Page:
Now you can translate .docx, .xlsx, and .pptx documents using Amazon Translate.
Every organization creates documents, spreadsheets, and presentations to communicate and share information with a large group and keep records for posterity. These days, we interact with people who don’t share the same language as ours. The need for translating such documents has become even more critical in a globally interconnected world. Some large organizations hire a team of professional translators to help with document translation, which involves a lot of time and overhead cost. Multiple tools are available online that enable you to copy and paste text to get the translated equivalent in the language of your choice, but there are few secure and easy methods that allow for native support of translating such documents while keeping formatting intact.
Amazon Translate now supports translation of Office Open XML documents in DOCX, PPTX, and XLSX format. Amazon Translate is a fully managed neural machine translation service that delivers high-quality and affordable language translation in 55 languages. For the full list of languages, see Supported Languages and Language Codes. The document translation feature is available wherever batch translation is available. For more information, see Asynchronous Batch Processing.
In this post, we walk you through a step-by-step process to translate documents on the AWS Management Console. You can also access the Amazon Translate BatchTranslation API for document translation via the AWS Command Line Interface (AWS CLI) or the AWS SDK.
This post walks you through the following steps:
- Create an AWS Identity and Access Management (IAM) role that can access your Amazon Simple Storage Service (Amazon S3) buckets.
- Sort your documents by file type and language.
- Perform the batch translation.
Creating an IAM role to access your S3 buckets
In this post, we create a role that has access to all the S3 buckets in your account to translate documents, spreadsheets, and presentations. You provide this role to Amazon Translate to let the service access your input and output S3 locations. For more information, see AWS Identity and Access Management Documentation.
- Sign in to your personal AWS account.
- On the IAM console, under Access management, choose Roles.
- Choose Create role.
- Choose Another AWS account.
- For Account ID, enter your ID.
- Go to the next page.
- For Filter policies, search and add the
- Go to the next page.
- Enter a name for the role, for example,
- Go to the role you just created.
- On the Trust relationships tab, choose Edit trust relationship.
- Enter the following service principals:
For example, see the following screenshot.
Sorting your documents
Amazon Translate batch translation works on documents stored in a folder inside an S3 bucket. Batch translation doesn’t work if the file is saved in the root of the S3 bucket. Batch translation also doesn’t support translation of nested files. So you first need to upload the documents you wish to translate in a folder inside an S3 bucket. Sort the documents such that the folders contain files of the same type (DOCX, PPTX, XLSX) and are in the same language. If you have multiple documents of different file types that you need to translate, sort the files such that each Amazon S3 prefix has only one type of document format written in one language.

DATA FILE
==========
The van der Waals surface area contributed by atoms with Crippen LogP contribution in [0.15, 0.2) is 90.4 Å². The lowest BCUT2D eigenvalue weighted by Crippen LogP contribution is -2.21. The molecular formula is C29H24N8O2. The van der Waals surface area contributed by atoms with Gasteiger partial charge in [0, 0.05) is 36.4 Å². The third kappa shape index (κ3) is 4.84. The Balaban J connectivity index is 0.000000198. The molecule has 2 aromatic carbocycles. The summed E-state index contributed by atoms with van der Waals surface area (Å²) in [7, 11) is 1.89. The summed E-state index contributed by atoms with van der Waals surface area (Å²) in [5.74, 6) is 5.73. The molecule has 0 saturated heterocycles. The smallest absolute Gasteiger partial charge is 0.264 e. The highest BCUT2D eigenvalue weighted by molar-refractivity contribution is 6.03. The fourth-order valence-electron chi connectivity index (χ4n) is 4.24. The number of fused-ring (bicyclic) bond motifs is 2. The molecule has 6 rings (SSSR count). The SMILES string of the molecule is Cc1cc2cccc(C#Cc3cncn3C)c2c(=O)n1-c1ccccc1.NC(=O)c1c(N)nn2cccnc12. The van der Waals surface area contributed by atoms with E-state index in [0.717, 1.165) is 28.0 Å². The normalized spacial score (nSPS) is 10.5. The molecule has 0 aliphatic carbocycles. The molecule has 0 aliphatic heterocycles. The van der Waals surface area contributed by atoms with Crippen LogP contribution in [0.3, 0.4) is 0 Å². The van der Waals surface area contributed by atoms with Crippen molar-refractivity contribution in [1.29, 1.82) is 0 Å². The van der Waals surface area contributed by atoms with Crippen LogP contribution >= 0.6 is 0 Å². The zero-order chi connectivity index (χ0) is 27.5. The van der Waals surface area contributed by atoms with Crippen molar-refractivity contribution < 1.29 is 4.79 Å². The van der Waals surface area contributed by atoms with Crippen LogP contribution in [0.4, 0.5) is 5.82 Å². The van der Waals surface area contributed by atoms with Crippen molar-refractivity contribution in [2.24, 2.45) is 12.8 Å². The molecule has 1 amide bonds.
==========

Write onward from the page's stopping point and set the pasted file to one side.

- On the Amazon S3 console, choose Create bucket.
- Walk through the steps to create your buckets.
For this post, we create two buckets:
The buckets contain the following folders for each file type:
Performing batch translation
To implement your batch translation, complete the following steps:
- On to the Amazon Translate console, choose Batch Translation.
- Choose Create job.
For this post, we walk you through translating documents in DOCX format.
- For Name, enter
- For Source language, choose En.
- For Target language, choose Es.
- For Input S3 location, enter
- For File format, choose docx.
- For Output S3 location, enter
- For Access permissions, select Use an existing IAM role.
- For IAM role, enter
Because this is an asynchronous translation, the translation begins after the machine resource for the translation is allocated. This can take up to 15 minutes. For more information about performing batch translation jobs, see Starting a Batch Translation Job.
The following screenshot shows the details of your
When the translation is complete, you can find the output in a folder in your S3 bucket. See the following screenshot.
In this post, we discussed implementing asynchronous batch translation to translate documents in DOCX format. You can repeat the same procedure for spreadsheets and presentations. The translation is simple and you pay only for the number of characters (including spaces) you translate in each format. You can start translating office documents today in all Regions where batch translation is supported. If you’re new to Amazon Translate, try out the Free Tier, which offers 2 million characters per month for the first 12 months, starting from your first translation request.
About the Author
Watson G. Srivathsan is the Sr. Product Manager for Amazon Translate, AWS’s natural language processing service. On weekends you will find him exploring the outdoors in the Pacific Northwest.